When Joe Dougherty received his diploma from Grace College in the spring, he wasn't quite ready for the suit and tie world of a career in design engineering technology.

"It was pretty much my plan even before I graduated to go wholeheartedly for baseball," he said. "I wasn't ready for anything less than what I've dreamed of my whole life."

The problem was, Dougherty's career had essentially plateaued from his high school days at Morgan Township when he pitched the Cherokees to a pair of Class A sectional titles.

"I came out of high school feeling pretty good, but when I got to college, reality struck," Dougherty said. "I struggled quite a bit. I never really progressed in college. I was even backtracking, losing my athleticism. I always wanted to pitch professionally since I was a kid, but I knew I wasn't in the right place I wanted to be get seen and be signed."

Last summer, he played on an amateur team out of Mishawaka and attended a couple tryouts to get his name around. Stuck throwing in the same low to mid 80 miles per hour range he was at as a Cherokee, Dougherty knew he was going to have to pick up some pop somehow somewhere. That somewhere was South Suburban College with pitching coach Shane Zegarac, who worked on Dougherty's mechanics and put him through a strength training program that helped him gain about 20 pounds over the course of the fall and winter.

The combination resulted in a marked spike in the 6-foot-3 right-hander's velocity to the low 90s.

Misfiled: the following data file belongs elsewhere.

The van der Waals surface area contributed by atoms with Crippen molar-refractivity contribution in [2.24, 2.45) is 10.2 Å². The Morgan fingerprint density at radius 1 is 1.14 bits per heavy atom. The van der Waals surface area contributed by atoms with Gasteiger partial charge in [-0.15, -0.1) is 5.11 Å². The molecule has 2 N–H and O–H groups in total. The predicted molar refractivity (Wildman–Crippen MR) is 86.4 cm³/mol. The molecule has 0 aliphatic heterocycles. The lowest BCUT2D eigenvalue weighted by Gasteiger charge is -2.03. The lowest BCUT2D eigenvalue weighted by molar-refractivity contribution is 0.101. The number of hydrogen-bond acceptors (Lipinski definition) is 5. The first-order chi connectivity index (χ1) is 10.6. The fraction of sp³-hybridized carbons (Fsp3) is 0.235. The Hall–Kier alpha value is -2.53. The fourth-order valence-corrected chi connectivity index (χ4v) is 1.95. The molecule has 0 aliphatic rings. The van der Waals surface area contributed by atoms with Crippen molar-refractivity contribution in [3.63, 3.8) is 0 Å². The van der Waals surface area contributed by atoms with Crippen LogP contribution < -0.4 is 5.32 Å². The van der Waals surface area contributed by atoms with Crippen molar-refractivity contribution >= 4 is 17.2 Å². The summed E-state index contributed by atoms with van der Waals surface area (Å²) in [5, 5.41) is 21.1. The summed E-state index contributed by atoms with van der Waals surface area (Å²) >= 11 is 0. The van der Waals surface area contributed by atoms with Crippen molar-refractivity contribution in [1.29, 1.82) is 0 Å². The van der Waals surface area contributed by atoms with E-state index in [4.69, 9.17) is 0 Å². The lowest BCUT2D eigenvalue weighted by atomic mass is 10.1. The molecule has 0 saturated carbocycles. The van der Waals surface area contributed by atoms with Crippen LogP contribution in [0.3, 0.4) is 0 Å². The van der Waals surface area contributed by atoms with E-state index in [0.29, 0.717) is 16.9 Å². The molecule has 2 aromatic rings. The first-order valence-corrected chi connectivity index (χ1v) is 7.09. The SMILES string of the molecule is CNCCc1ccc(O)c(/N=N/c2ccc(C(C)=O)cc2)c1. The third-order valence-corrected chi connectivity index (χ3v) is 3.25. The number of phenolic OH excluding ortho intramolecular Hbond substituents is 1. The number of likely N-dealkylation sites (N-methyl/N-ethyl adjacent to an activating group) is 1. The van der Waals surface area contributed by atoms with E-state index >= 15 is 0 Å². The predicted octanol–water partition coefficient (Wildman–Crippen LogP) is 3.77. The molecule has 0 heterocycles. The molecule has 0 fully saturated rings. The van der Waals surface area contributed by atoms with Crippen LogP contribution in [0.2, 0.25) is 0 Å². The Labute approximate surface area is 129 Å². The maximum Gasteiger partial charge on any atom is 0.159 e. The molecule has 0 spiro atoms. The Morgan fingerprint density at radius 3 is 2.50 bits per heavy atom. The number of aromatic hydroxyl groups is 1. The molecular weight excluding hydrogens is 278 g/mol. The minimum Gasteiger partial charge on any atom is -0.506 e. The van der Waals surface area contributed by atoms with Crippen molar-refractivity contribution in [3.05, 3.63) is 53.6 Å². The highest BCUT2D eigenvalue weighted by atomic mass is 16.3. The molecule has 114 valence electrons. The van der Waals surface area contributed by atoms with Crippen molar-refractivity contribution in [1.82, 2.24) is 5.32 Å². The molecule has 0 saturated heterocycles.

"It's really how I was able to get where I am now," he said.

Anxious to see how it translated to competition, Dougherty signed up online for the pay-to-play California Winter League he heard about from scout Paul Noce, whom he'd met in May, and flew out to Palm Springs a few weeks ago.

"It's great baseball weather," he said Friday, "The league's basically set up in order to get seen and signed to a professional contract. There are scouts from all over the U.S., affiliated scouts, independent scouts."

It didn't take long for Dougherty to get noticed. Noce saw the new-and-improved pitcher and told him about the United Shores Professional Baseball League in Michigan where he was managing. On Wednesday, Dougherty signed his first pro contract to play in the four-team independent league.

"(Noce) saw how much I had improved," he said. "From what I understand, the league is very young, only a couple years old, but they've already sent roughly 20 guys to affiliated ball and most of them are pitchers, too."

Last weekend, a Japanese independent league scouting in California also offered Dougherty a chance to play there, but even though the salary would have been better, he declined. Travel was an issue and Dougherty also heard from several sources that going to Japan would likely diminish his chances to make an affiliated team in the U.S.

"That's the ultimate goal," he said.

Dougherty finishes up in California in two weeks and will report to its spring training in Michigan in late April. He knows the money's not great, not anywhere what he'd make using his degree, but he's perfectly fine with that for now.

"My parents and the rest of my family are all very supportive. They totally understand," Dougherty said. "Still being young (23), I figured I'd try to chase my dream as hard as I could. We'll see how it goes, where the season takes me. If I come up short of my goal, at least I'll have no regrets and I always have my degree to fall back on."

For now, the small town kid's living his dream.

This column solely represents the writer's opinion. Reach him at james.peters@nwi.com.


Sports reporter

Jim was keeping standings on his chalkboard from the time he could print and keeping kickball stats in grade school at St. Bridget's. He covers all manner of prep sports for The Times and is a long-suffering Chicago Cubs fan.